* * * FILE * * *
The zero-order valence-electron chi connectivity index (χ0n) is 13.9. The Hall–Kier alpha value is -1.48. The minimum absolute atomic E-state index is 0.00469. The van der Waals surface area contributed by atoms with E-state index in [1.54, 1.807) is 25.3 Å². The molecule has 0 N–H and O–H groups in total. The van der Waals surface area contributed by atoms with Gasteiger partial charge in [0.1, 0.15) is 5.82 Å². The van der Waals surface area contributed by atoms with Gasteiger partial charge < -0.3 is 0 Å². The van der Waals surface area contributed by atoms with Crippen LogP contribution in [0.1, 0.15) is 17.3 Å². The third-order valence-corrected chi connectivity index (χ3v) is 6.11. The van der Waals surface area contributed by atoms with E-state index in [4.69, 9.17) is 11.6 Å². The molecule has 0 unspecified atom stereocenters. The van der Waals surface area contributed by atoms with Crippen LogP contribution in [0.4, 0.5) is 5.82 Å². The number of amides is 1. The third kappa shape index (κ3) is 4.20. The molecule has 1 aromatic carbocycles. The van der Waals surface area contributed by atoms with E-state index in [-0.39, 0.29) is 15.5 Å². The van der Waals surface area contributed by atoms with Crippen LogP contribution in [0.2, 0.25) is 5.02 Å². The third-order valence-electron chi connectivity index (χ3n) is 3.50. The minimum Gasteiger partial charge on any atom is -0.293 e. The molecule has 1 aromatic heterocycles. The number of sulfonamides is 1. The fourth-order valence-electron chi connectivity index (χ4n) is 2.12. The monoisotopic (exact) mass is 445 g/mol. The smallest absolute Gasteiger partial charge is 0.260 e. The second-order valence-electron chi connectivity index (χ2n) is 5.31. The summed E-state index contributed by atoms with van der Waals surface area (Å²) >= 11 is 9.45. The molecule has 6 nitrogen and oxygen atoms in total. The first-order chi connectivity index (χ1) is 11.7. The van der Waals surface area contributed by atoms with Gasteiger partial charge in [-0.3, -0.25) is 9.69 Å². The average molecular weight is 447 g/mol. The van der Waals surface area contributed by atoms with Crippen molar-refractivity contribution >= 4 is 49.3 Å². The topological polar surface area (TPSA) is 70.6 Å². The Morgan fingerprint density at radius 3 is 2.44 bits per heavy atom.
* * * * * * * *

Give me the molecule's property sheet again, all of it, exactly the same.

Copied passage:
The zero-order valence-electron chi connectivity index (χ0n) is 13.9. The Hall–Kier alpha value is -1.48. The minimum absolute atomic E-state index is 0.00469. The van der Waals surface area contributed by atoms with E-state index in [1.54, 1.807) is 25.3 Å². The molecule has 0 N–H and O–H groups in total. The van der Waals surface area contributed by atoms with Gasteiger partial charge in [0.1, 0.15) is 5.82 Å². The van der Waals surface area contributed by atoms with Gasteiger partial charge < -0.3 is 0 Å². The van der Waals surface area contributed by atoms with Crippen LogP contribution in [0.1, 0.15) is 17.3 Å². The third-order valence-corrected chi connectivity index (χ3v) is 6.11. The van der Waals surface area contributed by atoms with E-state index in [4.69, 9.17) is 11.6 Å². The molecule has 0 unspecified atom stereocenters. The van der Waals surface area contributed by atoms with Crippen LogP contribution in [0.4, 0.5) is 5.82 Å². The number of amides is 1. The third kappa shape index (κ3) is 4.20. The molecule has 1 aromatic carbocycles. The van der Waals surface area contributed by atoms with E-state index in [-0.39, 0.29) is 15.5 Å². The van der Waals surface area contributed by atoms with Crippen LogP contribution in [0.2, 0.25) is 5.02 Å². The third-order valence-electron chi connectivity index (χ3n) is 3.50. The minimum Gasteiger partial charge on any atom is -0.293 e. The molecule has 1 aromatic heterocycles. The number of sulfonamides is 1. The fourth-order valence-electron chi connectivity index (χ4n) is 2.12. The monoisotopic (exact) mass is 445 g/mol. The smallest absolute Gasteiger partial charge is 0.260 e. The second-order valence-electron chi connectivity index (χ2n) is 5.31. The summed E-state index contributed by atoms with van der Waals surface area (Å²) >= 11 is 9.45. The molecule has 6 nitrogen and oxygen atoms in total. The first-order chi connectivity index (χ1) is 11.7. The van der Waals surface area contributed by atoms with Gasteiger partial charge in [-0.3, -0.25) is 9.69 Å². The average molecular weight is 447 g/mol. The van der Waals surface area contributed by atoms with Crippen molar-refractivity contribution >= 4 is 49.3 Å². The topological polar surface area (TPSA) is 70.6 Å². The Morgan fingerprint density at radius 3 is 2.44 bits per heavy atom.